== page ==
The following article, concerning our ongoing review of Luke Mitchell’s conviction, appears in the Herald today:
A FRESH appeal is being launched to prove that notorious teenage killer Luke Mitchell is innocent and should be freed from jail.
The campaign is being led by a Scots criminologist who has dedicated her life to fighting injustice and defending those she believes have been wrongfully convicted.
It will be the third appeal on behalf of Mitchell, who was 14 when he murdered his girlfriend Jodi Jones, also 14. Found guilty in February 2005 and sentenced to a minimum of 20 years, he has always maintained his innocence but failed to overturn his conviction in 2008.
Dr Sandra Lean is working with a legal team, compiling a fresh appeal. She has dedicated her career to the case, which happened in her hometown of Dalkeith in Midlothian 15 years ago.
The mother-of-two will also publish a book later this year which she claims will uncover failings in the original police investigation. She said: “This would be the biggest embarrassment possibly ever for the Scottish police.
“It was such a big case, the longest trial of a single accused in Scottish history. He was 14 years old when they first targeted him.
“I find this in all of the cases claiming wrongful conviction. The evidence before the jury is not all the evidence and never has been, never will be. It’s the evidence that supports the prosecution narrative.
“Now people find that really difficult to accept. Unless it can be tied specifically to something that the prosecution is alleging, it will not go before the jury.”
Jodi was stripped, tied up and stabbed to death in woods on June 30, 2003. Her body lay behind a wall running alongside a walkway known as the Roan’s Dyke path.
A hole had been cut in her windpipe and the main artery in her neck was severed virtually all the way through. The schoolgirl had multiple injuries to her head and wounds to her face, breast and arms.
The final moments in her life became the focus of one of the biggest investigations ever conducted by Lothian and Borders Police. More than 200 police staff were involved in the inquiry, taking 3,150 statements from over 2,000 people.
During the subsequent high-profile trial at the High Court in Edinburgh, prosecutor Alan Turnbull QC described the tragedy as “the most gruesome killing of recent years”.
There were three main planks of evidence at the heart of the prosecution case, which was based entirely on circumstantial evidence.
The Crown suggested the evidence of the accused’s brother, Jodi’s family members and a passer-by were sufficient grounds on which to convict Mitchell, who lodged special defences of alibi and incrimination.
Mitchell, of Dalkeith, was convicted of the killing after the longest single-accused murder trial in Scots legal history. He was detained for life with a minimum of 20 years.
Mitchell has constantly protested his innocence. The murder weapon has never been recovered and there was no credible DNA evidence linking him to the killing.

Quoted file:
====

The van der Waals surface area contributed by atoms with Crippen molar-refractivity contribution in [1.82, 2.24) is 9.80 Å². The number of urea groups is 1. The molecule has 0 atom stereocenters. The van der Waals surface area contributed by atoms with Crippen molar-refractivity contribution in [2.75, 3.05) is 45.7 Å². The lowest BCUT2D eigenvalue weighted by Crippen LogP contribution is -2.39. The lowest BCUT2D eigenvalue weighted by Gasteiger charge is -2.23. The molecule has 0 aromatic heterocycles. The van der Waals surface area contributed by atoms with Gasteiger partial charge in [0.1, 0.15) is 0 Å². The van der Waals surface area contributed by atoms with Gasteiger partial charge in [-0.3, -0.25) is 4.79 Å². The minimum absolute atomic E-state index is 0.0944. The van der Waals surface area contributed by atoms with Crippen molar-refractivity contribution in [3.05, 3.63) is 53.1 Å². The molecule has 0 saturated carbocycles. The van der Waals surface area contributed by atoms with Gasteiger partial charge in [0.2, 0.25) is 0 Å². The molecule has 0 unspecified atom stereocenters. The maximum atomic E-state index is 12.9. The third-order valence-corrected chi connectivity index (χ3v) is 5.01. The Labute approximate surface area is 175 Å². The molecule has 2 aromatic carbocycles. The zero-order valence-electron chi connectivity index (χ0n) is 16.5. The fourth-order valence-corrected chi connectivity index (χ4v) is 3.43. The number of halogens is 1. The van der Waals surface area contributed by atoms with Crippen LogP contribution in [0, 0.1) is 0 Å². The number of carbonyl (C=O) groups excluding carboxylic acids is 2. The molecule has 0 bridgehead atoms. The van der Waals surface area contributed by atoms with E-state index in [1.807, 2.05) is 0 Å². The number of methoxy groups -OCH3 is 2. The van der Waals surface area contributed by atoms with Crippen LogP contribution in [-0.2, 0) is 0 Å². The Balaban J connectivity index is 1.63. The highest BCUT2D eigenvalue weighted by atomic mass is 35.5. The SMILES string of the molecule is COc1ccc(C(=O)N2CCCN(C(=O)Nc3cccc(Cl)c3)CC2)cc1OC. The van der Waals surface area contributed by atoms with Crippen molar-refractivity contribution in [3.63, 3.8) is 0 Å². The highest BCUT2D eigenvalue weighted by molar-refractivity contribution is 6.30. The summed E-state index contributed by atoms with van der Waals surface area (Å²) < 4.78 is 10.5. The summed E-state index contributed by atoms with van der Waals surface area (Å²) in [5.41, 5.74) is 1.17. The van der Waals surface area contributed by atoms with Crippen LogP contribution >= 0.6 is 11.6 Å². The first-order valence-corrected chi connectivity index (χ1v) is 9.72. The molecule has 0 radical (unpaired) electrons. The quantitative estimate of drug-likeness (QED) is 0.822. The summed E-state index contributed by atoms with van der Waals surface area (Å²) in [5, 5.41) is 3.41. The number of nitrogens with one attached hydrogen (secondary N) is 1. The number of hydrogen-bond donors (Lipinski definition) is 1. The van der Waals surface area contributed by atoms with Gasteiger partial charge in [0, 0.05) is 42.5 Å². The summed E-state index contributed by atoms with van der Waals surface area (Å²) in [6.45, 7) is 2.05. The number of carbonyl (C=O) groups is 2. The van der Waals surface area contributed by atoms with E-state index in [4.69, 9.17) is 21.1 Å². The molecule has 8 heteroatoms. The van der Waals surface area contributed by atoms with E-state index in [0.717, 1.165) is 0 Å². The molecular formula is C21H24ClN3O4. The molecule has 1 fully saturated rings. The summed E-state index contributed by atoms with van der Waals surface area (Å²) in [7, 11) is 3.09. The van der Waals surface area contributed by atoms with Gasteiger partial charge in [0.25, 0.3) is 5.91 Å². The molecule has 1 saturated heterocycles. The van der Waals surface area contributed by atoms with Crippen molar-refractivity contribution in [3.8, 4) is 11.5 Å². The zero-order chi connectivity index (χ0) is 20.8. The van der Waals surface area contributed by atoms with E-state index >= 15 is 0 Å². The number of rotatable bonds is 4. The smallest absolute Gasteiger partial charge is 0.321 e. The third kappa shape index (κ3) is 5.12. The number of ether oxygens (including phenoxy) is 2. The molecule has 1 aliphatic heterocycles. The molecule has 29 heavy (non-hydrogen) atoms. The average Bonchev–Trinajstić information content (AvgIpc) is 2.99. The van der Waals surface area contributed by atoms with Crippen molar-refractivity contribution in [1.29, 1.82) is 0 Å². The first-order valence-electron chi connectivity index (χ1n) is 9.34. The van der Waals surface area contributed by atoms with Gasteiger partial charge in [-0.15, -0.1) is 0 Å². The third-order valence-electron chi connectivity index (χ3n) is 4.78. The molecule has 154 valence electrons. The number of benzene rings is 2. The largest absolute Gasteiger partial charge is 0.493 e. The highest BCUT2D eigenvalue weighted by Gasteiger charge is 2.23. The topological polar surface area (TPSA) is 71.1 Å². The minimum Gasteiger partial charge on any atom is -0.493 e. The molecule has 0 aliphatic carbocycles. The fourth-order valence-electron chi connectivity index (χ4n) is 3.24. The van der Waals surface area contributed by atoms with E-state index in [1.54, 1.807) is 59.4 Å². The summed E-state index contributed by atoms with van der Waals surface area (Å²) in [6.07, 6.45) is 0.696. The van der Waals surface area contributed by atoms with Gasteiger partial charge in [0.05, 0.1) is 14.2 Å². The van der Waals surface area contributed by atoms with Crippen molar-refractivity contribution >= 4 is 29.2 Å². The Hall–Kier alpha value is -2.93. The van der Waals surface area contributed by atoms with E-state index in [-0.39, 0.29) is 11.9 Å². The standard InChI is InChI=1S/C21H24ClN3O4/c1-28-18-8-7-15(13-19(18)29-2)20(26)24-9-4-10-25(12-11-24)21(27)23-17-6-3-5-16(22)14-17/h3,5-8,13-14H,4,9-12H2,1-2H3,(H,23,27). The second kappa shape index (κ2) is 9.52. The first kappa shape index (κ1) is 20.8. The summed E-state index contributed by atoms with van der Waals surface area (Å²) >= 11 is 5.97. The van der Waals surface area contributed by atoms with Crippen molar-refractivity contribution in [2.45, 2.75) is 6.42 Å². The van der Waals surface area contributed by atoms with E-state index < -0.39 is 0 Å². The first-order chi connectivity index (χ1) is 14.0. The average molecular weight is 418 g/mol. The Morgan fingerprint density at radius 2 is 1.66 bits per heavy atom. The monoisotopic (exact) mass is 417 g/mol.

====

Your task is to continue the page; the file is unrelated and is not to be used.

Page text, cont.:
Dr Lean, a mother of two daughters, had a quiet but content life, while running her new business – an alternative health centre in the town. This soon changed, when the area was rocked and divided by the murder.
After doubts that Mitchell was not the perpetrator of the crime, she began to investigate and became convinced the schoolboy had suffered a miscarriage of justice. She gained a PHD in criminal justice and has become a campaigner for those wrongfully convicted and currently works with the charity, the Miscarriages of Justice Organisation.
Dr Lean said: “I lived in the local area. It started with doubts about how quickly attention had focused on Luke, and some of the stories I was hearing seemed so ridiculous and small-town mentality– a lot of gossip.
“Then over time, more bits of pieces just seemed strange, and his mother Corrine put a note through the door of my workplace one day.
“It said, ‘I’ve heard what you’re saying about my son’s situation, can you help us?’ I knew nothing about the justice system or anything, but I agreed to meet her and Luke, and they started telling me about what had been going on and where some of the stories that were doing the rounds had come from.
“What convinced me he was innocent finally, was access to all of the case papers in 2009.”
Dr Lean claims she knew Mitchell was innocent the first time they met.
She added: “I was having a cup of coffee with Corrine and her mum Ruby, and this lad sort of ambled in, the head down. And then he just walked over, and he stuck his hand out and shook mine and said, ‘I’m Luke’. Very quiet, very, very polite. He looked – I thought – haunted. He looked me straight in the eye, I need to make that absolutely clear.”
In 2014, alongside the help of QC human rights lawyer, Maggie Scott – now a High Court Judge – the pair composed an appeal to present on Mitchell’s behalf to the Scottish Criminal Cases Review Commission (SCCRC) which was rejected.
She said: “This is not just about justice for Luke Mitchell, it’s about justice for Jodi as well, because I don’t believe she or her family have had justice and I never have.”
Jodi Jones’ family were approached for comment but they declined.
The online Herald article can be found HERE.